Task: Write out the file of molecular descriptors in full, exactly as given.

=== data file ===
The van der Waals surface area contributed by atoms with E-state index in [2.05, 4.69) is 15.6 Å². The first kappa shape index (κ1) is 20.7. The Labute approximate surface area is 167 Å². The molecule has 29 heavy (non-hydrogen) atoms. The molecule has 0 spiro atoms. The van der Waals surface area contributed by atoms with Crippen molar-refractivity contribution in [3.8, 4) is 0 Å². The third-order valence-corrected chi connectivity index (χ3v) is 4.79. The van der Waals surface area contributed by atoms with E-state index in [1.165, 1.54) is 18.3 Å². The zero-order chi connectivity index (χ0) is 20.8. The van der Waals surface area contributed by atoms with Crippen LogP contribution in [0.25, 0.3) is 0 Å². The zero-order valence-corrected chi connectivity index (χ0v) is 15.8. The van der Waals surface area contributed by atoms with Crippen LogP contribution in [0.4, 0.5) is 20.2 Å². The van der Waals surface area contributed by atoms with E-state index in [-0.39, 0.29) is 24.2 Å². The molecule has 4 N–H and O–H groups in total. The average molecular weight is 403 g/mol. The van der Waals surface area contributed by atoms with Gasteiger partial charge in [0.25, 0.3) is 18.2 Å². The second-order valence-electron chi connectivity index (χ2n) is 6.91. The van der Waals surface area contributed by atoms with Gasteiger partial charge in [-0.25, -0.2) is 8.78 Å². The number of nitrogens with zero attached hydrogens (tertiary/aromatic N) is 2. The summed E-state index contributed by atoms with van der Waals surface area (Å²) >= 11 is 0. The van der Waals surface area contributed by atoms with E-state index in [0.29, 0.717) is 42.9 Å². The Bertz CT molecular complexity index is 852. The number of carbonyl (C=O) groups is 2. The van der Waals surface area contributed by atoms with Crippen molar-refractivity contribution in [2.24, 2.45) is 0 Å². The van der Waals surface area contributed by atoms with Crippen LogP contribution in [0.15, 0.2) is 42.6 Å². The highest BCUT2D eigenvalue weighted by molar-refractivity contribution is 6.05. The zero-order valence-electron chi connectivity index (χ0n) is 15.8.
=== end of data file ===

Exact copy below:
The van der Waals surface area contributed by atoms with E-state index in [2.05, 4.69) is 15.6 Å². The first kappa shape index (κ1) is 20.7. The Labute approximate surface area is 167 Å². The molecule has 29 heavy (non-hydrogen) atoms. The molecule has 0 spiro atoms. The van der Waals surface area contributed by atoms with Crippen molar-refractivity contribution in [3.8, 4) is 0 Å². The third-order valence-corrected chi connectivity index (χ3v) is 4.79. The van der Waals surface area contributed by atoms with E-state index in [1.165, 1.54) is 18.3 Å². The zero-order chi connectivity index (χ0) is 20.8. The van der Waals surface area contributed by atoms with Crippen LogP contribution in [0.25, 0.3) is 0 Å². The zero-order valence-corrected chi connectivity index (χ0v) is 15.8. The van der Waals surface area contributed by atoms with Crippen LogP contribution in [0.4, 0.5) is 20.2 Å². The van der Waals surface area contributed by atoms with E-state index in [-0.39, 0.29) is 24.2 Å². The molecule has 4 N–H and O–H groups in total. The average molecular weight is 403 g/mol. The van der Waals surface area contributed by atoms with Gasteiger partial charge in [0.25, 0.3) is 18.2 Å². The second-order valence-electron chi connectivity index (χ2n) is 6.91. The van der Waals surface area contributed by atoms with Gasteiger partial charge in [-0.25, -0.2) is 8.78 Å². The number of nitrogens with zero attached hydrogens (tertiary/aromatic N) is 2. The summed E-state index contributed by atoms with van der Waals surface area (Å²) >= 11 is 0. The van der Waals surface area contributed by atoms with E-state index in [0.29, 0.717) is 42.9 Å². The Bertz CT molecular complexity index is 852. The number of carbonyl (C=O) groups is 2. The van der Waals surface area contributed by atoms with Crippen molar-refractivity contribution in [2.24, 2.45) is 0 Å². The van der Waals surface area contributed by atoms with Crippen LogP contribution in [0.15, 0.2) is 42.6 Å². The highest BCUT2D eigenvalue weighted by molar-refractivity contribution is 6.05. The zero-order valence-electron chi connectivity index (χ0n) is 15.8.